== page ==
Posted by: | Link to this comment | 03-22-13 11:33 AM
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The Bacon-Wrapped Economy is vaguely relevant, since it cares a lot -- but infuriatingly unspecifically -- about new tech money not supporting old musical institutions.


Posted by: clew | Link to this comment | 03-22-13 11:33 AM
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63 was me


Posted by: essear | Link to this comment | 03-22-13 11:33 AM
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63 I took this to be a matter of string dominance over... everything else, really. Most singers find it more painful, the big brasses are mutilating their instruments, some organs are unplayable, honey drums don't care: it's just the goddamn violins. And probably first trumpet, now that I think of it.


Posted by: clew | Link to this comment | 03-22-13 11:35 AM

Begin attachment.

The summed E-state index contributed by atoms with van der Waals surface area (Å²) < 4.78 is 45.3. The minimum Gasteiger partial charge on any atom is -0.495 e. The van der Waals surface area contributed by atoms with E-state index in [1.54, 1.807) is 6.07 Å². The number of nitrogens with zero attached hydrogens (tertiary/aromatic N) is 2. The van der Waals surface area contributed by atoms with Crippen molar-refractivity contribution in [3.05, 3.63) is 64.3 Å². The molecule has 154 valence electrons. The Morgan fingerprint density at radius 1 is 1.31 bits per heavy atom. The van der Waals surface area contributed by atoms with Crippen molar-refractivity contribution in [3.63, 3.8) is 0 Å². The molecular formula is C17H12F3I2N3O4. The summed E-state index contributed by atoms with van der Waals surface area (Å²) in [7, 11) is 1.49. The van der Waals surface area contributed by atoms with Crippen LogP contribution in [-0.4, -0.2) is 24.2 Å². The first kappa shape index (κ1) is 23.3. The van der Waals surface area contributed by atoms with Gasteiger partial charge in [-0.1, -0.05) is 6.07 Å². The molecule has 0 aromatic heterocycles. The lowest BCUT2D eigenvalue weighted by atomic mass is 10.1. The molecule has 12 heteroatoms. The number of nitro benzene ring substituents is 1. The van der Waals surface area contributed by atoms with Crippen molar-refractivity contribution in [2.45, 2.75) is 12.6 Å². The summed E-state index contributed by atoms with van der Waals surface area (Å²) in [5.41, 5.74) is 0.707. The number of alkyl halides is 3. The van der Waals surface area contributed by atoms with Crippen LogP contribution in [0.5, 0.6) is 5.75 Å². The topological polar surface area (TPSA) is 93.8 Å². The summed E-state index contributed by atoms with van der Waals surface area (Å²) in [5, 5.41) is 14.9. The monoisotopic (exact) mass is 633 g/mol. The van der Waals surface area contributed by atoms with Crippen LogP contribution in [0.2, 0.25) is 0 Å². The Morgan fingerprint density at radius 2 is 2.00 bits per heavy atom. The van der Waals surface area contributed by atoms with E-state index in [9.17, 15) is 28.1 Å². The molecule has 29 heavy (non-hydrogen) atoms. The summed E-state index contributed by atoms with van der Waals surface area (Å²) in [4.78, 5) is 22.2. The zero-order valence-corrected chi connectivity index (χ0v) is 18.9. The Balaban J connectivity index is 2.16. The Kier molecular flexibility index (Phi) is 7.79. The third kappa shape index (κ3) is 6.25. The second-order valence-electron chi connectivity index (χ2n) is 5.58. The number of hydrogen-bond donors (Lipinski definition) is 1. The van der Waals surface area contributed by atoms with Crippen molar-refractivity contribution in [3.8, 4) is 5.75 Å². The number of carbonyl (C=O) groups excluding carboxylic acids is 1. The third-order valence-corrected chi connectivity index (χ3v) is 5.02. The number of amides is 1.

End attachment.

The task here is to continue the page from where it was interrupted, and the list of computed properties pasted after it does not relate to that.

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I think the brightness is a linear function of the pitch of the louder overtones; I don't think it's particularly due to instrument design so much as that people who are used to listening to music tune to one pitch will perceive music tuned to a higher pitch as brighter, since the tones all up and down the scale will be a bit higher. Right? Hence the sort of tuning wars they talk about in the article.


Posted by: Sifu Tweety | Link to this comment | 03-22-13 11:36 AM
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Hm, 66 is interesting. Maybe we need more repretoire with less strings! Bring the brass band to the symphony!


Posted by: Sifu Tweety | Link to this comment | 03-22-13 11:37 AM